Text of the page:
Social business refers to this new paradox that we are all facing as small business owners. The way we do business is changing. Our customers want to connect with us in their preferred channels, not ours. This I can see already the line blurring the way we engage with customers. I am constantly checking email, text, mobile and social media. With new aggregation CRM tools out there, should we be investing in a social business and these new interface tools? I for one am interested in anything that gives me more insight into my clients and makes finding that information easier to manage!

IBM describe the benefit of social business:

“When you inspire your workforce to innovate and collaborate more productively, you create tangible business value. When you anticipate needs and deliver exceptional experiences, you delight your customers and create advocates. When you integrate your business processes with the right social tools, you secure a competitive advantage and pioneer new ways of doing business“. The opportunity to collaborate, innovate, listen and create better experiences is now made easier with social tools and creating an initiative around a social business model.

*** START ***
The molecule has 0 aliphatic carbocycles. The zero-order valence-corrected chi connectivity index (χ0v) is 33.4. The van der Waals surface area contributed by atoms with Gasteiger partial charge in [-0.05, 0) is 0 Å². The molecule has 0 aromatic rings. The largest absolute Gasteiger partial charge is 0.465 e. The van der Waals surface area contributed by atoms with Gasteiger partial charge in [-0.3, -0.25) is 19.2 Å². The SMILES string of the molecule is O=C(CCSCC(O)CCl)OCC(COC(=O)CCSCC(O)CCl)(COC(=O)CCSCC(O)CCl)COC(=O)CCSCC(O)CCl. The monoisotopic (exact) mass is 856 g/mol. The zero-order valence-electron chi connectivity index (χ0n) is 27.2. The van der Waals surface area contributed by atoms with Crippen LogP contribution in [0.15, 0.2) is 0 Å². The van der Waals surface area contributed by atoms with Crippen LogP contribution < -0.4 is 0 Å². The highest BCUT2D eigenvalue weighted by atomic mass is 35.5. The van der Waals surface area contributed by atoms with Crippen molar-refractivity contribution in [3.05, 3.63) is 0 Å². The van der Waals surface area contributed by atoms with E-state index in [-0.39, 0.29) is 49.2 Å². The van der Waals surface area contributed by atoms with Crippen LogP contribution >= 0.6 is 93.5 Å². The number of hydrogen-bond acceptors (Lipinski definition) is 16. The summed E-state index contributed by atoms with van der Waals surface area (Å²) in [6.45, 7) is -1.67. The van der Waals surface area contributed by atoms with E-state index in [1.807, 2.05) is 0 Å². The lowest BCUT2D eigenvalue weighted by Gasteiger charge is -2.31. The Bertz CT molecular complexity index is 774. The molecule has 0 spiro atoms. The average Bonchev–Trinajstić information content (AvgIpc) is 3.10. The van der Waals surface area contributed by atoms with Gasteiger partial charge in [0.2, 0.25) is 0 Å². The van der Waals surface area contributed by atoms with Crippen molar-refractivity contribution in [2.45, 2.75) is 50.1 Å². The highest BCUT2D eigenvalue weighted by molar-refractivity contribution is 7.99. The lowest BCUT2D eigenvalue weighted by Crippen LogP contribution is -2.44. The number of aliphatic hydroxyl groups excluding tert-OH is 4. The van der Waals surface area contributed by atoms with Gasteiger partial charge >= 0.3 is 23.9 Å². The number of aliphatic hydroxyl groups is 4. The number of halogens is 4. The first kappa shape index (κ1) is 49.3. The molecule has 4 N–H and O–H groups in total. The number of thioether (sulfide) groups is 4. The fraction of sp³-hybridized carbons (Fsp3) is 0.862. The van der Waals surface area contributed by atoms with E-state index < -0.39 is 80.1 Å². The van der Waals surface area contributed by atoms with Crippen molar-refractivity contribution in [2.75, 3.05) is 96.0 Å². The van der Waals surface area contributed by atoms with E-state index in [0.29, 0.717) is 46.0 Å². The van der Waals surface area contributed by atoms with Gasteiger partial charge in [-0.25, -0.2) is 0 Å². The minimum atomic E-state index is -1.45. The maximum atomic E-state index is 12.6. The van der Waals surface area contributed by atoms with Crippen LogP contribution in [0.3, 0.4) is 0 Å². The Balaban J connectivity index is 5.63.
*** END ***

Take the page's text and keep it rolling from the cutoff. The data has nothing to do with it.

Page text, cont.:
Kathy Herrmann explains a social business as “the model centers on engaging, collaborating, and connecting with customers, partners, employees, and other interested parties. ” The reason I believe that as small businesses we should adopt a social business practice is because it focuses on the customer as the central part of your business ecosystem.”

Kathy explains that social CRM or SCRM is the platform to use to narrow the focus to the customer, making them central to the business. “SCRM is all about building genuine conversations with customers.”

I think that today whether we like it or not, business is social and so integrating social tools into your business system is becoming essential. It is step one in creating better informed and smarter employees and a delivering better customer experience.

SCRM tools allow us to:

  • Engage, collaborate, and create with customers, partners, and employees. Crowdsourcing is one example.